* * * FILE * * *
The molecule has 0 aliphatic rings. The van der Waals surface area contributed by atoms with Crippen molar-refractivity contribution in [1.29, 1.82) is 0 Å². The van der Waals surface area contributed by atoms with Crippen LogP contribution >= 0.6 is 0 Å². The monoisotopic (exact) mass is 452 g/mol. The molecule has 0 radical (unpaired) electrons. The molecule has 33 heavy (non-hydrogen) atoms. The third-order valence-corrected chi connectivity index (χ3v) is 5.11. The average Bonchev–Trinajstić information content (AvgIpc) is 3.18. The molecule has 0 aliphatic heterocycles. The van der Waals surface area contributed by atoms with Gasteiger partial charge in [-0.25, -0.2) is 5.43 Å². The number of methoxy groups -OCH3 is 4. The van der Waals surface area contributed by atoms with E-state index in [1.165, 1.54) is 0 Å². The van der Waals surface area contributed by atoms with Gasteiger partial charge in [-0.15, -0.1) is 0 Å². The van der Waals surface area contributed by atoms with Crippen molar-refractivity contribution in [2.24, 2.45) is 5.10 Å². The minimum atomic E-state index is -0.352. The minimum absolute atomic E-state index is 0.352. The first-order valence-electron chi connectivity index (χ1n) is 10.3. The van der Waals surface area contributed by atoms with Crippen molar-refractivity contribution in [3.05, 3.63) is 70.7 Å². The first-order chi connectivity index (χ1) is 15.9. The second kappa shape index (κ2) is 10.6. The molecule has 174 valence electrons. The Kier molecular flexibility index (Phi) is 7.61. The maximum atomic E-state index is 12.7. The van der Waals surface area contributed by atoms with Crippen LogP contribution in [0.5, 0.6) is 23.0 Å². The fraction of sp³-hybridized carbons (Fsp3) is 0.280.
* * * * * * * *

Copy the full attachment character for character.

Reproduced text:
The molecule has 0 aliphatic rings. The van der Waals surface area contributed by atoms with Crippen molar-refractivity contribution in [1.29, 1.82) is 0 Å². The van der Waals surface area contributed by atoms with Crippen LogP contribution >= 0.6 is 0 Å². The monoisotopic (exact) mass is 452 g/mol. The molecule has 0 radical (unpaired) electrons. The molecule has 33 heavy (non-hydrogen) atoms. The third-order valence-corrected chi connectivity index (χ3v) is 5.11. The average Bonchev–Trinajstić information content (AvgIpc) is 3.18. The molecule has 0 aliphatic heterocycles. The van der Waals surface area contributed by atoms with Gasteiger partial charge in [-0.25, -0.2) is 5.43 Å². The number of methoxy groups -OCH3 is 4. The van der Waals surface area contributed by atoms with E-state index in [1.165, 1.54) is 0 Å². The van der Waals surface area contributed by atoms with Gasteiger partial charge in [-0.15, -0.1) is 0 Å². The van der Waals surface area contributed by atoms with Crippen molar-refractivity contribution in [2.24, 2.45) is 5.10 Å². The minimum atomic E-state index is -0.352. The minimum absolute atomic E-state index is 0.352. The first-order valence-electron chi connectivity index (χ1n) is 10.3. The van der Waals surface area contributed by atoms with Crippen molar-refractivity contribution in [3.05, 3.63) is 70.7 Å². The first-order chi connectivity index (χ1) is 15.9. The second kappa shape index (κ2) is 10.6. The molecule has 174 valence electrons. The Kier molecular flexibility index (Phi) is 7.61. The maximum atomic E-state index is 12.7. The van der Waals surface area contributed by atoms with Crippen LogP contribution in [0.5, 0.6) is 23.0 Å². The fraction of sp³-hybridized carbons (Fsp3) is 0.280.